After you decide the best time to visit Africa and venture out on safari, you’ll want to know how to compensate your guides. After all, these are incredible experiences, where you see majestic animals in pristine habitats — like zebras along the plains — something few people get to do. You’ll want to tip a number of staff, including guards, cooks, and cleaners, along with guides, spotters or trackers, servers, and transfer drivers. You can do that in several ways. Some lodges have a communal tip box, or you can leave money with the manager, who divides the amount evenly among workers. You can also give cash directly to staff. 

Typical amounts per day are $20 for guides, $15 for trackers, $10-20 for general staff at a lodge, and $10-20 for a guided city tour. Also, depending on where you travel, extras can add up, like golf caddies in South Africa or boat skippers in Mozambique.  

Additional advice for tipping across the globe

Diner and server in Japan
Lan Pham via Unsplash

Now you know tipping customs for wherever you go. But additional considerations can also smooth out a sometimes awkward process. Here are some pointers.

  • Cash is the best way to tip, with a straightforward payment direct to the source. To ensure you have plenty on hand, obtain some local currency when you arrive.
  • Asking locals for advice can better inform you of what’s expected, so you’re a polite guest in your new surroundings. You can ask hotel staff or locals in a restaurant so you don’t ruffle any feathers when it’s time to pay.
  • In locales with a higher cost of living, bigger tips are the expectation. That’s typically the case in tourist areas, where tips help servers get by.
  • Lastly, watch people’s body language and try to read the situation. In some places, saying thank you is enough, and a tip might be considered impolite.

Tipping culture is a hotly debated topic, with some for and some against paying gratuity. That’s understandable. Through all of it, servers and staff are caught in the middle. In any case, with the preceding info, you’ll know the customs for tipping no matter where you go and can rest assured you’re doing the right thing. So get out your map, plan that trip, and travel without worry.

Editors' Recommendations

Mark Reif
Mark Reif is a writer from Stowe, Vermont. During the winter, he works as a snowboard coach and rides more than 100 days. The…
Get the best deal without the hassle: The best sites to book flights
If you're not booking direct, try one of these sites to book flights
man holding credit card looking at computer

Finding cheap flights can feel like a full-time job, with prices varying wildly across different booking sites and search engines. Spend too little time searching, and you could easily overpay. But go down an endless rabbit hole of flight searches, and the "deal" you scored may not be worth the hassle.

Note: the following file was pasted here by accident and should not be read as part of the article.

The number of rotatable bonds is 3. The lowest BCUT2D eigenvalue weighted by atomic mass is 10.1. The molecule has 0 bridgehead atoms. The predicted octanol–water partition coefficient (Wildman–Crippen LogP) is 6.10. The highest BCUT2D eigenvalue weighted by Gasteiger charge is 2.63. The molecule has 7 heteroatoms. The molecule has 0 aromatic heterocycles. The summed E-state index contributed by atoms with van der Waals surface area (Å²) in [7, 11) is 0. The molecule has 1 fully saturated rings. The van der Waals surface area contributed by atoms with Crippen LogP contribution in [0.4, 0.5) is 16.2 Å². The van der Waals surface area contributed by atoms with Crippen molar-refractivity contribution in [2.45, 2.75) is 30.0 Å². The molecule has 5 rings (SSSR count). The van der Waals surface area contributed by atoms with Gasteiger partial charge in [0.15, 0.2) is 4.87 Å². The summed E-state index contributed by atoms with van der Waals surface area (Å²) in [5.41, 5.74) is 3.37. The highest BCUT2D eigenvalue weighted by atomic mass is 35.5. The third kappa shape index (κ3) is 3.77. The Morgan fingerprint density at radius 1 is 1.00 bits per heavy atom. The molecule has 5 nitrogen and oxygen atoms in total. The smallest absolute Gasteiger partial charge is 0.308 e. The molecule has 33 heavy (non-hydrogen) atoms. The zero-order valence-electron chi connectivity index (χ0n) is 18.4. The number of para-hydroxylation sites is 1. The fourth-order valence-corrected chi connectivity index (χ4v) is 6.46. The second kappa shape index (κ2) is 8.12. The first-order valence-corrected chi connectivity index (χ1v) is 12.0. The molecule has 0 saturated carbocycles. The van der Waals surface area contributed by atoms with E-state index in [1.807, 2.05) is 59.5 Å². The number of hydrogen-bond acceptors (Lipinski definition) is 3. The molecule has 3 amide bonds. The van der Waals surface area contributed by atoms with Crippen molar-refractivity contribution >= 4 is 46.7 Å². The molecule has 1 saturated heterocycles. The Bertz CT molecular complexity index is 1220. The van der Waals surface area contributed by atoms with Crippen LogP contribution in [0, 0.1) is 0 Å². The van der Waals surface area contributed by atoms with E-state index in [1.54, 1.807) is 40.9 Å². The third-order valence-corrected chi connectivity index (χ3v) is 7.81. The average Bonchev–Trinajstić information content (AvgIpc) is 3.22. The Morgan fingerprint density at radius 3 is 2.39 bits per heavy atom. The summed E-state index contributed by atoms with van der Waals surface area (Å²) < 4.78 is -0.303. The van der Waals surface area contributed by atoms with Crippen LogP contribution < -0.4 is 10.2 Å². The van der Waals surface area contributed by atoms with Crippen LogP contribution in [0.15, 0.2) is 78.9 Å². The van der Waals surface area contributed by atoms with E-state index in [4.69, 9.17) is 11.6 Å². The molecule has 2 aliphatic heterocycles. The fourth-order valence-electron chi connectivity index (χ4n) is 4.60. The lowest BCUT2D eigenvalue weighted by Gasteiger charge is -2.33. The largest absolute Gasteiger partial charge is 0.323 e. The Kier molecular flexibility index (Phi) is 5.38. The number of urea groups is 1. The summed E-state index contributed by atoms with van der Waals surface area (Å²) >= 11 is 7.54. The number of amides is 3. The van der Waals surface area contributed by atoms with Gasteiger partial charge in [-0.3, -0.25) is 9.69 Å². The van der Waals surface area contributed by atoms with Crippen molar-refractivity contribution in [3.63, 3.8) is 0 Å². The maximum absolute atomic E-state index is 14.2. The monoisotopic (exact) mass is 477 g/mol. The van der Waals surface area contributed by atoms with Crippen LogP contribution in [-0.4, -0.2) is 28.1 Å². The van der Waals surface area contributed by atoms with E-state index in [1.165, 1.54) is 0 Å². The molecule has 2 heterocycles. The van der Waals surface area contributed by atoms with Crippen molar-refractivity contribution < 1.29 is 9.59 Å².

The good news is that not all flight search engines are created equal. Some make it easier to find great deals without the headache of combing through countless options and websites. When you use the right flight booking site for your needs, you can take the stress out of trip planning while still saving big. 

Read more
This is the best time to visit Switzerland
Is there really a bad time to visit Switzerland?
Vaud Switzerland by Lake Geneva

When you want to escape, Switzerland provides the ultimate playground. Jagged peaks cut into the horizon, the high alpine putting nature’s majesty on display. Hiking and biking trails let you roam and explore, with vast meadows and vistas around every turn. World-class terrain greets skiers and snowboarders, like Mont Fort at 4 Vallées in Verbier. Cuisines like fondue or Älplermagronen offer unique tastes and textures.

That’s a lot to take in, and if it’s your first time, you might be wondering the best time to visit Switzerland. If you’re looking for low crowds and good deals, specific periods let you play on a budget. On the other hand, different seasons feature ideal weather or winter fun. Whatever you’re after, we’ll steer you right on your alpine vacation.
The Alps on a budget or perfect weather? Here’s when to visit Switzerland

Read more
4 reasons why Seattle is Kayak’s No. 1 summer travel destination
Why Seattle should be on your summer bucket list
Seattle

In a recent report by Kayak, Seattle has emerged as the top summer travel destination in the United States, based on an analysis of flight search data for dates between May 24 and September 3. This vibrant city in the Pacific Northwest has captured the attention of travelers everywhere, outpacing other popular locales in search volume. 

Despite the average cost of summer tickets to Seattle being $455, making it the second most expensive destination after Honolulu, Hawaii, Seattle’s popularity is unaffected. From its breathtaking natural landscapes to its fun urban attractions, here are four reasons why Seattle has become the country’s number one summer travel destination.
1. Gorgeous natural scenery

Read more